Intrarater reliability refers to the reproducibility of the individual scores or answers on the measurement instrument or survey by the same, single rater or observer on 2 different occasions.15,34,37 Intrarater reliability focuses on the variation in scores and error that results from the same observer’s changing standards and perceptions over time of the same behavior.13
The ICC can also be validly applied specifically to assess intrarater reliability, when the same, single rater or observer evaluates the same patients in a clinical study or practice setting at different times.11
With patient self-rated tests of psychological function, pain, or disease severity or impact, there is no external observer; however, reliability of the scale is still a concern.13 Test–retest reliability refers to the reproducibility of same group of respondents’ scores or answers on the measurement instrument or survey over some logical interval of time (typically, 2–14 days apart).13,15,34,37 A key concern with test–retest reliability is that the amount of time between tests is not so brief that respondents recall their answers on the first test, but not so long that change in the measure is likely to occur. Testing conditions on the different occasions should also be similar.
The ICC can appropriately also be applied to assess for test–retest reliability, when the study subjects or patients repeatedly complete the same measurement instrument.11,48 Of note, while the Pearson correlation coefficient is typically applied to assess the association between 2 distinct variables, it has been posited that it can be validly applied to assess for test–retest reliability.11,47 However, Pearson correlation coefficient can generate a liberal, overestimate of reliability.13 Pearson correlation coefficient is likely only appropriate in situations in which the underlying condition of the study subjects is expected to change between the test–retest measurements. Otherwise, the ICC or other measures of agreement are indicated.11
Low test–retest reliability values can have 3 causes13:
- The test is innately unreliable.
- The test is reliable, but the underlying condition has changed relatively quickly over time.
- The test is “reactive” such that completing the test on 1 occasion influences some study subjects’ or patients’ subsequent responses with readministrating it.
Internal reliability refers to the reproducibility of individual scores or answers across similar items or questions within the measurement instrument or survey. The basic posed question is how closely each item in a scale is related to the overall scale.34 Internal reliability is also referred to as “internal consistency.”37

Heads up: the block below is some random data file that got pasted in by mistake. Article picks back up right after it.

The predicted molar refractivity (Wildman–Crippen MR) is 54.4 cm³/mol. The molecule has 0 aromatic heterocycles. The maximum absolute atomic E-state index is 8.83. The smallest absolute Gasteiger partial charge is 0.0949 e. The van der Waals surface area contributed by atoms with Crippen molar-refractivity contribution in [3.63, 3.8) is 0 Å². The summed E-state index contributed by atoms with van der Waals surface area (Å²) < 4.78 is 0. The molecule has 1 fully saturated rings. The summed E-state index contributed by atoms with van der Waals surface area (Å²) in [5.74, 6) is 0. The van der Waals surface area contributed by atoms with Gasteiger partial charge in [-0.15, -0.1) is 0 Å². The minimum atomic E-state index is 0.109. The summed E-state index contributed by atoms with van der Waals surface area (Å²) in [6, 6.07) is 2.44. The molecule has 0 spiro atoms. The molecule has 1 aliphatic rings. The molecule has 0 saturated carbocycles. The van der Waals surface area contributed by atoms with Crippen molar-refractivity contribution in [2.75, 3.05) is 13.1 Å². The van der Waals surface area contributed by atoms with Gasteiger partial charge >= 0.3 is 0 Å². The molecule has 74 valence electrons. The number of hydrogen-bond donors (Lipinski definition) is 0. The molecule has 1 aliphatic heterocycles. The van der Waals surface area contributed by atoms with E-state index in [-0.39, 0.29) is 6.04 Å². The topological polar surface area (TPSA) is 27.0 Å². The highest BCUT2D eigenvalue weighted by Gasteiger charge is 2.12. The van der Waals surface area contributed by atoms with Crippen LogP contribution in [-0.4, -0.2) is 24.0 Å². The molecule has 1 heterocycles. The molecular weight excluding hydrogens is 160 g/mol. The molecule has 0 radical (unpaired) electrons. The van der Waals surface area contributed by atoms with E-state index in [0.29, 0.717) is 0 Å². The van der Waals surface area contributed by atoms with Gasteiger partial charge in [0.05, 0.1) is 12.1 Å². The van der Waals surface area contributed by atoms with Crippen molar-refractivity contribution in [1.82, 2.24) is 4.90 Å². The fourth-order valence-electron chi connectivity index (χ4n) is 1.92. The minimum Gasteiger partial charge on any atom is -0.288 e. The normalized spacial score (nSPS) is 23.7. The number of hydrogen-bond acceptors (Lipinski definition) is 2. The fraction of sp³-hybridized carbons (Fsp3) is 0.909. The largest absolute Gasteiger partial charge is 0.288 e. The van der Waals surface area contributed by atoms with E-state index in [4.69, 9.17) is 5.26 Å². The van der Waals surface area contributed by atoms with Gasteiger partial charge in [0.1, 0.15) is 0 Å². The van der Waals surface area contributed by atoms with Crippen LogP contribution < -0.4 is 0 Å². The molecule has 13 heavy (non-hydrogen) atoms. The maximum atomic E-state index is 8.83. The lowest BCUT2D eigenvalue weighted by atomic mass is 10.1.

Cronbach alpha coefficient (α),49,50 a derivation of the ICC, is commonly applied to assess for internal reliability or internal consistency.33 The Kuder-Richardson Formula 20 (K-R-20) is applicable to assess for test–retest reliability with dichotomous (binary) data.33,51 Both Cronbach α and K-R-20 assess internal reliability in terms of the internal consistency or homogeneity of the items on the scale.33
CONTENT VALIDITY AND FACE VALIDITY
Content validity refers to the comprehensiveness of the measure and answers the question, “Do the items contained in the measure adequately cover the domain of interest or under investigation?”14,15,33,52 A measure that includes a wider, more representative sample of targeted behaviors, beliefs, traits, or characteristics intuitively generates inferences that are more accurate and likely true under a wider range of circumstances.14,33 Content validity is a subjective assessment by experts in the domain.
However, in the health care setting, it is frequently impractical, or even impossible for a measure to sample the entire domain of interest or under investigation due to the inherent complexity of the domain or topic.33 Therefore, for many health outcome measures, content validity is distilled down to so-called face validity, also a subjective assessment, in which the larger community of clinicians and/or researchers (including journal editors and peer reviewers) judges whether the measure really measures the domain or topic15,33—“Do the selected and included items appear on the surface to be measuring what they actually are?”53